Hober Mallow wrote:
TSFS always felt more like a TV movie to me than a feature. The fact that I first saw it on network TV may possibly have something to do with that perception.
It felt like TV opening day, believe me. And not in the good TFF 'like TOS but widescreen' way either.
I'm amazed at how many people consider it a fun adventure, because the second half of the movie is such an utter grind, between folks dying and ships going semi-kablooey and the Vulcan snoozefest finale ... and NONE of that even gets into the real problems of idiot plotting and such, or how Bennett essentially just recycles whole sequences from TWOK with different outcomes (midfilm battle, refit fires first ... instead of Kirk saying 'you're going to have to bring us up there' for genesis, he is saying 'you're going to have to come down here [or is it vice versa?]).
The cinematographer did what he could with occasional nice colored lighting, but Nimoy just wasn't good with moving the camera at all.
If not for all of Kelley's wonderful work, Shatner's "I hear you" and the alien in the bar, I might not even have re-bought this on blu-ray (then again, the sale price didn't exactly let me pick 5 out of 6 movies anyway.)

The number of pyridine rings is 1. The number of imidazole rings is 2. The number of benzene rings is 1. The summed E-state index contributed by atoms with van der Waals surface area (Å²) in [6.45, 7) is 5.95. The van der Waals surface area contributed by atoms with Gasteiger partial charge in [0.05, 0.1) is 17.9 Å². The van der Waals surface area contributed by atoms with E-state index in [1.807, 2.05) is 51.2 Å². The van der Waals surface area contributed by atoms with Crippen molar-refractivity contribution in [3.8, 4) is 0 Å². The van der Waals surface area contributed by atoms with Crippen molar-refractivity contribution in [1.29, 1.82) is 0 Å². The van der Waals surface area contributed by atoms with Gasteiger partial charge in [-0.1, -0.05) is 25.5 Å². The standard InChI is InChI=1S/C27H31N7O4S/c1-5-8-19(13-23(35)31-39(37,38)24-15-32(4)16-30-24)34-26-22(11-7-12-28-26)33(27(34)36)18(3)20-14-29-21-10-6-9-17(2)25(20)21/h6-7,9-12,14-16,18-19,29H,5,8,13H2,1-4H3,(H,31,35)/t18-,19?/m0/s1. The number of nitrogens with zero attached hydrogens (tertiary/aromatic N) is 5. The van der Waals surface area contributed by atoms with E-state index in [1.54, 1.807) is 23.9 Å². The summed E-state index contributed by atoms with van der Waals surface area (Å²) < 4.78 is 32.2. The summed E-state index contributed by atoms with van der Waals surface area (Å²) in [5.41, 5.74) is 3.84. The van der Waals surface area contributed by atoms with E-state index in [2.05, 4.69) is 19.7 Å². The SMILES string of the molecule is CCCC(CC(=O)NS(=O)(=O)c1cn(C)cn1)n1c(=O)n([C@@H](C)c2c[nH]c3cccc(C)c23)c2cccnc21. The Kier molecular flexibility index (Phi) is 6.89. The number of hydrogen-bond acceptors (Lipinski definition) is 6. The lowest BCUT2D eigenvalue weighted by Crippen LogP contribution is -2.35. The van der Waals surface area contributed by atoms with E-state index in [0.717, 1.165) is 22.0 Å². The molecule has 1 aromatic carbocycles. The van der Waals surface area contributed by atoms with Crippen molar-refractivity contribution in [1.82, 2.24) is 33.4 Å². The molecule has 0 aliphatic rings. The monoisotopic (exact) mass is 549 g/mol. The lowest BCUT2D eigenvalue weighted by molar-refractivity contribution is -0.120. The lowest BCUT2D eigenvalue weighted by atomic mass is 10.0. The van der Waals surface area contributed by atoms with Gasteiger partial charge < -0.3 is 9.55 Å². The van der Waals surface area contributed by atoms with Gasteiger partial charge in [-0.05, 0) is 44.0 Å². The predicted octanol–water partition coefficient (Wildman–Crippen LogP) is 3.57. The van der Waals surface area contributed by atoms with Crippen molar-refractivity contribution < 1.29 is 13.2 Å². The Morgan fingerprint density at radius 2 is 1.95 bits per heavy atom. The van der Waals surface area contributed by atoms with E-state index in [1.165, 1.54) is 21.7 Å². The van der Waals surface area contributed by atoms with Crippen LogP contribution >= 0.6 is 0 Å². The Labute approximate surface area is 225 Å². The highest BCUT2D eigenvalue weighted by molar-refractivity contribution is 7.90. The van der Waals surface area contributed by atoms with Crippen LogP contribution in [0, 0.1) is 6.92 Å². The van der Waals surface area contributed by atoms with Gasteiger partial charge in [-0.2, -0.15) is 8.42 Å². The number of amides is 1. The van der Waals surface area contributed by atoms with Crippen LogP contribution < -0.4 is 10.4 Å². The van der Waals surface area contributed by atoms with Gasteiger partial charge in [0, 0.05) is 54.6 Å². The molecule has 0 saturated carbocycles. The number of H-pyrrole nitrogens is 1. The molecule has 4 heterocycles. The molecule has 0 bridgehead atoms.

EDIT ADDON: I remember Ralph Winter in an issue of ENTERPRISE INCIDENTS explaining that the companies doing the monitor graphics on SFS did them essentially for free to get credit, so that probably contributes to the low-grade look. By way of comparison, that opening shot in TWOK where they pull out from a full-frame Enterprise wireframe ... .that was done using the same ultra-sophisticated megapriced Evans & Sutherland system Abel bought to use on TMP, so we're talking state of the state of the state of the art for the time. Plus a lot of TWOK's graphics (maybe not so many of SFS?) reused the shot-on-film graphics from TMP, which by virtue of not being done on the computer, did not suffer from the 'jaggies' that seemed so dated even in 1984 (i'm thinking of the Spock's casket graphic ... )